Latest Flash 0Day Under Attack; Possible Ties to Group Behind Angler EK

The third Adobe Flash Player zero day in two weeks is also currently under attack. Researchers at Trustwave found an exploit for it in the HanJuan exploit kit, which could be tied to the group behind the Angler kit.

The little-known HanJuan exploit kit is delivering attacks targeting the most recent Adobe Flash Player zero-day vulnerability. Adobe has yet to produce a patch for the flaw, which researchers at Trustwave said is a use-after-free vulnerability.

The flaw is the third to hit Flash in the last two weeks; the previous two have been patched by Adobe. A request to Adobe for comment on a patch for this bug was not returned in time for publication.

Adobe confirmed the vulnerability on Monday affecting Flash version and earlier for Windows. The exploitation technique used against this vulnerability, CVE-2015-0313, is similar to another zero-day exploit being served up in the Angler exploit kit, leading Trustwave to surmise it could be the same group behind both vulnerability discoveries and exploits. That flaw was patched last week.

“The vulnerability is a use-after-free vulnerability caused by a bug in how Flash handles the FlashCC (previously Flash Alchemy) ‘fast memory access’ feature (domainMemory), when the last is used by flash Workers (Flash threads),” Trustwave said in its report published yesterday.

French researcher Kafeine, who found the Flash exploit in Angler, said there seems to be a strong connection between these exploits and the criminal gang behind Angler, which is also delivering Bedep click-fraud malware, and Reveton ransomware.

“Why you don’t hear that much about (HanJuan) is because the redirection chain has really strong filtering on the traffic to avoid most data centers (researchers using VPNs or virtual private servers to analyze malware and exploits),” Kafeine told Threatpost.

Kafeine said the payload delivery is “fileless” and uses similar encryption (Xtea) as the Angler exploit; the exploit is dropping Bedep click-fraud malware, similar to CVE-2015-0311, he added.

Both this exploit and the CVE-2013-0311 exploit gain access to memory using a heap spray technique, Trustwave said. Trustwave said it was able to reproduce an exploit in its lab, and shared that process in its report.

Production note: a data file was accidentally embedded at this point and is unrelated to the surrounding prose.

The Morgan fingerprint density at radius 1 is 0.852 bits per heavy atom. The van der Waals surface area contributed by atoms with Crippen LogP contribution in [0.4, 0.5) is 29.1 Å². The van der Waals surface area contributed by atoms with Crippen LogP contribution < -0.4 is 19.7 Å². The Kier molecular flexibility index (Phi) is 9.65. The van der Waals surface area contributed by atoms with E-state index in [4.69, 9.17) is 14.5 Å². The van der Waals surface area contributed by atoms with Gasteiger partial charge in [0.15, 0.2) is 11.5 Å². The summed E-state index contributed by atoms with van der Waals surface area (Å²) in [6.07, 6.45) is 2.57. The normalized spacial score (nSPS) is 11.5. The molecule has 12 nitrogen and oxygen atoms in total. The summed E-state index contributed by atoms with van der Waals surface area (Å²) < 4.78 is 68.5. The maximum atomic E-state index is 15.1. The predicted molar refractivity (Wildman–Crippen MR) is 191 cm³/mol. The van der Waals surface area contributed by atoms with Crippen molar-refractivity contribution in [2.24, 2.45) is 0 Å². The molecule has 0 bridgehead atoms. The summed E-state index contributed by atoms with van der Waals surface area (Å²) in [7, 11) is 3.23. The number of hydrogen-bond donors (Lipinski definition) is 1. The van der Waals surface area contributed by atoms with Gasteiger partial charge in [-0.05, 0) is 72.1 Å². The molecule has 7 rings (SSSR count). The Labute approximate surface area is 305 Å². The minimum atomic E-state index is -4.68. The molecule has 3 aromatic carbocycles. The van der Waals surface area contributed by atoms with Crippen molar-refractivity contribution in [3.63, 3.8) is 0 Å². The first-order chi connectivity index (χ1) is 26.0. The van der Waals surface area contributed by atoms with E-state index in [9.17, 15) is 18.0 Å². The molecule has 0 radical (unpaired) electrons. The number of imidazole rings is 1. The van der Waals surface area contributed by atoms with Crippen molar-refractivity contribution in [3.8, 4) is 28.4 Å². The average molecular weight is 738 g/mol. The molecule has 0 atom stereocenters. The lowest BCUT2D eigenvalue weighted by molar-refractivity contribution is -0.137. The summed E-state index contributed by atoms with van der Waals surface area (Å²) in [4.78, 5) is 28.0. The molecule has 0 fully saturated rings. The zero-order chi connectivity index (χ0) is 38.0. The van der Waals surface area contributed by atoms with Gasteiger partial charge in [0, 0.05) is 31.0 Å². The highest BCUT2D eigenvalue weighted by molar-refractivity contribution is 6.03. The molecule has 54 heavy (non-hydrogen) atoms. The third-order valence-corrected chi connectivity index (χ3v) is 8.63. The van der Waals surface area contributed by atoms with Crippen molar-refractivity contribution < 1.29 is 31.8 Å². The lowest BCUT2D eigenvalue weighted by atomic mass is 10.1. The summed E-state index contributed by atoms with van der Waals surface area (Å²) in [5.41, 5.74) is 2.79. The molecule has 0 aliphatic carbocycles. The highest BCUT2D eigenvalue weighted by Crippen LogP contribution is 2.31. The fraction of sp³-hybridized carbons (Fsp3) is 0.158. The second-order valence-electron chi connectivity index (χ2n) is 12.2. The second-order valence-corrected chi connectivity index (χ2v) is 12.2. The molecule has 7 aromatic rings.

Researchers said the processes under attack support multi-threading in Flash, and the means in which data and objects are shared in memory. Within Flash, it is possible, Trustwave said, to access process memory using fast memory access, or ActionScript, which is achieved by setting memory data to a predefined ByteArray. Trustwave explained that if that ByteArray is freed by another thread, the domainMemory object will hold a pointer to freed memory.

“Such a condition is a security risk and is usually classified as a use-after-free vulnerability. Using the reference to a freed memory area, it is possible to use/access the heap memory block directly,” Trustwave said. “The exploit uses heap spraying to fill this freed memory with Vector Objects and corrupt the size of a given vector setting it to a very large size. This corrupted Vector will later be used to access the entire memory of the browser process and to gain code execution over the machine.”

Adobe on Monday posted an advisory on CVE-2015-0313, and said it was being exploited in drive-by downloads and malvertising attacks. Some big sites were delivering malicious ads redirecting to the exploits, including DailyMotion, Wowhead,, and Engage:BDR, among others. Adobe said attackers’ exploits were targeting Windows 8.1 computers and below running Internet Explorer or Firefox.

This announcement came on the heels of two other warnings from Adobe regarding zero days in Flash. The more serious of the two was being delivered by the Angler Exploit Kit, and was discovered by Kafeine. That exploit used multiple layers of obfuscation to hide the exploit from detection.

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